Feline infectious peritonitis (FIP) continues to be a fatal disease of cats, in particular, in young cats under 2 years old. It is caused by virulent feline coronavirus for which an infected cat’s cellular immunity is not strong enough to control the infection. Functional cellular immunity is important in controlling virus infection and it is mediated by T lymphocytes. During FIP progression, low lymphocyte count occurs, which further impairs the cat’s ability to fight the infection and a severely low count is considered a poor prognostic indicator for the disease. Tumor necrosis factor (TNF)-α, a pro-inflammatory cytokine secreted mainly by macrophages infected by virus and other immune cells, is thought to cause the severe decrease in the lymphocyte count.
Researchers from School of Veterinary Medicine, Kitasato University in Towada, Japan previously reported prevention of disease progression to FIP by inhibition of TNF- alpha after administering a neutralizing mouse anti-fTNF-α, monoclonal antibody. When anti-fTNF-α, mouse mAb was administered to cats with FIP, their survival time and quality of life were improved (Doki T, Takano T, Kawagoe K, et al., 2016). However, administration of mouse mAb to cats increased risk of adverse reactions (e.g., anaphylaxis, develop of anti-mouse antibodies).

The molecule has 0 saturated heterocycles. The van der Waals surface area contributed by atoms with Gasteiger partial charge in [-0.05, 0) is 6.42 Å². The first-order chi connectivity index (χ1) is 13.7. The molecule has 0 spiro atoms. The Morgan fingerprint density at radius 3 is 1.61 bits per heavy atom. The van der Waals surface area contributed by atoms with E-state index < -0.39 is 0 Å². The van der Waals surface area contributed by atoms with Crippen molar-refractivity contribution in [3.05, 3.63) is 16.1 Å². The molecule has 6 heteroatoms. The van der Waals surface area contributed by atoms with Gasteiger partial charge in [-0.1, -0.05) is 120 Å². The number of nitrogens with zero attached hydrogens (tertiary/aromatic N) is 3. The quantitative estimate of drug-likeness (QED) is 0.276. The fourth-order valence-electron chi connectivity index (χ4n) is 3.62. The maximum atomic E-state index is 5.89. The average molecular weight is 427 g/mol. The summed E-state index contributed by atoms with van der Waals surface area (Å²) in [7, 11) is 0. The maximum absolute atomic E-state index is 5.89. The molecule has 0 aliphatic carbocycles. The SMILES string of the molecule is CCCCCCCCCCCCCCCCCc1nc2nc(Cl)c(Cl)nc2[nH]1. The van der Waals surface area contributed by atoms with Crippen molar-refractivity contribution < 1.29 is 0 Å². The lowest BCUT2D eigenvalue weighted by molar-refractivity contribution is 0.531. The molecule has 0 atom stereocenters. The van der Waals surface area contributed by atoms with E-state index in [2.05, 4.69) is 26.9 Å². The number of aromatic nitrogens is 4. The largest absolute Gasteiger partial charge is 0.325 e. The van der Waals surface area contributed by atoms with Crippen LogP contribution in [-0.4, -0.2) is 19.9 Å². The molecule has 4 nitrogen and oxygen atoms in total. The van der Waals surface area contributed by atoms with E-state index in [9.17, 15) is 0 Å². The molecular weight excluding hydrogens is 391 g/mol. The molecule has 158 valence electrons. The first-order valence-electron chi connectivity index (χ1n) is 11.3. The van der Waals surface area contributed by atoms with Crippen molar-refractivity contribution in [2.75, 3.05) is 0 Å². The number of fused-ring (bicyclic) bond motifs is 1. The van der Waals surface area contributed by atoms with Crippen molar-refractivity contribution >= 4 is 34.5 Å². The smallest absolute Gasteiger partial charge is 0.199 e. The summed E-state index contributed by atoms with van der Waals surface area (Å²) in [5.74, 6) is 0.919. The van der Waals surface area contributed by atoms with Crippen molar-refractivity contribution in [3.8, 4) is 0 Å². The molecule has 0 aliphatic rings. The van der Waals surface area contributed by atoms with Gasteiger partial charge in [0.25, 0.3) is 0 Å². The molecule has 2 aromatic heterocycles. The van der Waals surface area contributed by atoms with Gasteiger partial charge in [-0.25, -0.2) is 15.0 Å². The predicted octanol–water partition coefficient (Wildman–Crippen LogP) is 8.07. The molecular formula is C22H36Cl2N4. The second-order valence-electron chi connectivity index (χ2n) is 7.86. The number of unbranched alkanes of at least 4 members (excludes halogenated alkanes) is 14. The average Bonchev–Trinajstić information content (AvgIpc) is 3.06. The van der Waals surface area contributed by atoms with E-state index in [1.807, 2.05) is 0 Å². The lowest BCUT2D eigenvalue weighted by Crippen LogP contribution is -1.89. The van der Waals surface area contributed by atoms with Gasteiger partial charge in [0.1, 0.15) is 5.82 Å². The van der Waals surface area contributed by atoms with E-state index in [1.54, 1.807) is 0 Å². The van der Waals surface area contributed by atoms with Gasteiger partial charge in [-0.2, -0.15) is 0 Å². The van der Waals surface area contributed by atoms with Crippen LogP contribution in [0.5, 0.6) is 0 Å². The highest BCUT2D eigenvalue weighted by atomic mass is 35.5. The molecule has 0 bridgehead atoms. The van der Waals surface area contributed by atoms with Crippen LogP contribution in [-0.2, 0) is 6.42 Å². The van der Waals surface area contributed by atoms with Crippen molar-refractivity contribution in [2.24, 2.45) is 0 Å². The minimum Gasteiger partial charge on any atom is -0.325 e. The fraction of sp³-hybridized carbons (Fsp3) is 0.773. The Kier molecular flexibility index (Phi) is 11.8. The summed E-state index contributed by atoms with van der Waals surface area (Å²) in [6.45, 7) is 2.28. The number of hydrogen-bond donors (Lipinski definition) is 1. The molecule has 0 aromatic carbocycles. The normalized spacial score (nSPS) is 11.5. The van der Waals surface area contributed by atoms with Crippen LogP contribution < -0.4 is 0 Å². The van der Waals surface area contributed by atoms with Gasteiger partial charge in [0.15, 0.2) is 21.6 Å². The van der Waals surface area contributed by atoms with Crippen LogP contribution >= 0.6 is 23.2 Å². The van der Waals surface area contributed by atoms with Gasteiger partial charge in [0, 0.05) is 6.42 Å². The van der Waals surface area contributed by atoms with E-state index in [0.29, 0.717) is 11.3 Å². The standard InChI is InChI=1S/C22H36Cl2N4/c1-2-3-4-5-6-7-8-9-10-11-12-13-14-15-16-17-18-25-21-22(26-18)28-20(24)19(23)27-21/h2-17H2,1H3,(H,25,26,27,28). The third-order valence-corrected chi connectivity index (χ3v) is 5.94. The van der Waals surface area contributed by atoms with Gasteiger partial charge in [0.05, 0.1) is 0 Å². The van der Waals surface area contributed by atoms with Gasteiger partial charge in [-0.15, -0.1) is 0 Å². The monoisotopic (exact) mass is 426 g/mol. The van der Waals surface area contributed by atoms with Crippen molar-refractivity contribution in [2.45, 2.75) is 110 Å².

In this study, they prepared and administered a mouse-feline chimeric mAb (chimeric mAb 2-4) by modifying the mouse anti-fTNF-α, mAb 2-4 and investigated it’s ability to cause adverse reactions and to neutralize fTNF-α, activity. In conclusion, the chimeric mAb 2-4 administered to cats still induced a feline anti-mouse antibody response, but it was decreased compared to that after mouse mAb 2-4 administration. These results warrant further investigation on the dose and dosing frequency of chimeric mAb 2-4 appropriate for effective treatment of cats with FIP. It can be envisioned that a TNF-α inhibitor will be part of a treatment cocktail for treating FIP. (GO)